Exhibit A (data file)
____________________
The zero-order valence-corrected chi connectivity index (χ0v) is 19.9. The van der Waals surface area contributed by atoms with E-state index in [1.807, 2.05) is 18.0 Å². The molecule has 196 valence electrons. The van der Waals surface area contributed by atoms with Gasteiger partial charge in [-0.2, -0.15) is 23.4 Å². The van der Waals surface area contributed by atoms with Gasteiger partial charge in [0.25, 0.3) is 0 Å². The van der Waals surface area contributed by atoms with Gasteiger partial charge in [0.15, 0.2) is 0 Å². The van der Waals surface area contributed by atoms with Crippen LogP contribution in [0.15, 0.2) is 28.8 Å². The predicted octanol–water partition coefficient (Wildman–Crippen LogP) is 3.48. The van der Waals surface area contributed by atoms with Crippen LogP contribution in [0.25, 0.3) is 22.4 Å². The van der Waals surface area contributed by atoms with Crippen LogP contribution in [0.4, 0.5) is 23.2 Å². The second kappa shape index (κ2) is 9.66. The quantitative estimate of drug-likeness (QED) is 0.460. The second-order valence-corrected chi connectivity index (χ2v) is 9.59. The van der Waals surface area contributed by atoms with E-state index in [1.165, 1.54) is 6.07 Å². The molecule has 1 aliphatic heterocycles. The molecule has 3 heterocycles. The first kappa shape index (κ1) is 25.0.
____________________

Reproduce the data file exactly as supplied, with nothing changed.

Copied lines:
The zero-order valence-corrected chi connectivity index (χ0v) is 19.9. The van der Waals surface area contributed by atoms with E-state index in [1.807, 2.05) is 18.0 Å². The molecule has 196 valence electrons. The van der Waals surface area contributed by atoms with Gasteiger partial charge in [-0.2, -0.15) is 23.4 Å². The van der Waals surface area contributed by atoms with Gasteiger partial charge in [0.25, 0.3) is 0 Å². The van der Waals surface area contributed by atoms with Gasteiger partial charge in [0.15, 0.2) is 0 Å². The van der Waals surface area contributed by atoms with Crippen LogP contribution in [0.15, 0.2) is 28.8 Å². The predicted octanol–water partition coefficient (Wildman–Crippen LogP) is 3.48. The van der Waals surface area contributed by atoms with Crippen LogP contribution in [0.25, 0.3) is 22.4 Å². The van der Waals surface area contributed by atoms with Crippen LogP contribution in [0.4, 0.5) is 23.2 Å². The second kappa shape index (κ2) is 9.66. The quantitative estimate of drug-likeness (QED) is 0.460. The second-order valence-corrected chi connectivity index (χ2v) is 9.59. The van der Waals surface area contributed by atoms with E-state index in [1.165, 1.54) is 6.07 Å². The molecule has 1 aliphatic heterocycles. The molecule has 3 heterocycles. The first kappa shape index (κ1) is 25.0.